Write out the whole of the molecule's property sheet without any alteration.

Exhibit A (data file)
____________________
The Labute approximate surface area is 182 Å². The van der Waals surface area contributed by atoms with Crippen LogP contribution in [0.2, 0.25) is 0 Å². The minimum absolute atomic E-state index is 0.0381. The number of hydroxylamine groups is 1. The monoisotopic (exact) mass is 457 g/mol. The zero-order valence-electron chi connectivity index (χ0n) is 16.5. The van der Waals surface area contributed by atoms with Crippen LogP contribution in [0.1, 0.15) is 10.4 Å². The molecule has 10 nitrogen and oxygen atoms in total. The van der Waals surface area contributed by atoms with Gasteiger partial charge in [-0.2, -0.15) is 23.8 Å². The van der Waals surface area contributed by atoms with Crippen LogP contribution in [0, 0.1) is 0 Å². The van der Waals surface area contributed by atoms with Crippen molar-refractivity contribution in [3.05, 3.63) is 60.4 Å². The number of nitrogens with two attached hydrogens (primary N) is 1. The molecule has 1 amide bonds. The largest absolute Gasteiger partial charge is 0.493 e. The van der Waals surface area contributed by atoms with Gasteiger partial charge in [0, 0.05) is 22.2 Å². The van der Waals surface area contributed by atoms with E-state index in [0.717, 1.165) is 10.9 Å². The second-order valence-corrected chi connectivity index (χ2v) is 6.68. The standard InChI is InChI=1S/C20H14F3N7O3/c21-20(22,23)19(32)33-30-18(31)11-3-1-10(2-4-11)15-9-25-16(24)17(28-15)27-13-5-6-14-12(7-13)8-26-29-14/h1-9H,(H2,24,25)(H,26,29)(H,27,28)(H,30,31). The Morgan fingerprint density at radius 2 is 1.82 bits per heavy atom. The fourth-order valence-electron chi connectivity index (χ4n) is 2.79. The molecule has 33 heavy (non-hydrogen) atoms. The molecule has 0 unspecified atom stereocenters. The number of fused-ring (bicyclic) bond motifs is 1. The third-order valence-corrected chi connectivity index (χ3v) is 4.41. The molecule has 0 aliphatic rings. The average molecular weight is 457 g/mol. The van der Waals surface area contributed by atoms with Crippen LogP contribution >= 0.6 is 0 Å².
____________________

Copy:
The Labute approximate surface area is 182 Å². The van der Waals surface area contributed by atoms with Crippen LogP contribution in [0.2, 0.25) is 0 Å². The minimum absolute atomic E-state index is 0.0381. The number of hydroxylamine groups is 1. The monoisotopic (exact) mass is 457 g/mol. The zero-order valence-electron chi connectivity index (χ0n) is 16.5. The van der Waals surface area contributed by atoms with Crippen LogP contribution in [0.1, 0.15) is 10.4 Å². The molecule has 10 nitrogen and oxygen atoms in total. The van der Waals surface area contributed by atoms with Gasteiger partial charge in [-0.2, -0.15) is 23.8 Å². The van der Waals surface area contributed by atoms with Crippen LogP contribution in [0, 0.1) is 0 Å². The van der Waals surface area contributed by atoms with Crippen molar-refractivity contribution in [3.05, 3.63) is 60.4 Å². The number of nitrogens with two attached hydrogens (primary N) is 1. The molecule has 1 amide bonds. The largest absolute Gasteiger partial charge is 0.493 e. The van der Waals surface area contributed by atoms with Gasteiger partial charge in [0, 0.05) is 22.2 Å². The van der Waals surface area contributed by atoms with E-state index in [0.717, 1.165) is 10.9 Å². The second-order valence-corrected chi connectivity index (χ2v) is 6.68. The standard InChI is InChI=1S/C20H14F3N7O3/c21-20(22,23)19(32)33-30-18(31)11-3-1-10(2-4-11)15-9-25-16(24)17(28-15)27-13-5-6-14-12(7-13)8-26-29-14/h1-9H,(H2,24,25)(H,26,29)(H,27,28)(H,30,31). The Morgan fingerprint density at radius 2 is 1.82 bits per heavy atom. The fourth-order valence-electron chi connectivity index (χ4n) is 2.79. The molecule has 33 heavy (non-hydrogen) atoms. The molecule has 0 unspecified atom stereocenters. The number of fused-ring (bicyclic) bond motifs is 1. The third-order valence-corrected chi connectivity index (χ3v) is 4.41. The molecule has 0 aliphatic rings. The average molecular weight is 457 g/mol. The van der Waals surface area contributed by atoms with Crippen LogP contribution >= 0.6 is 0 Å².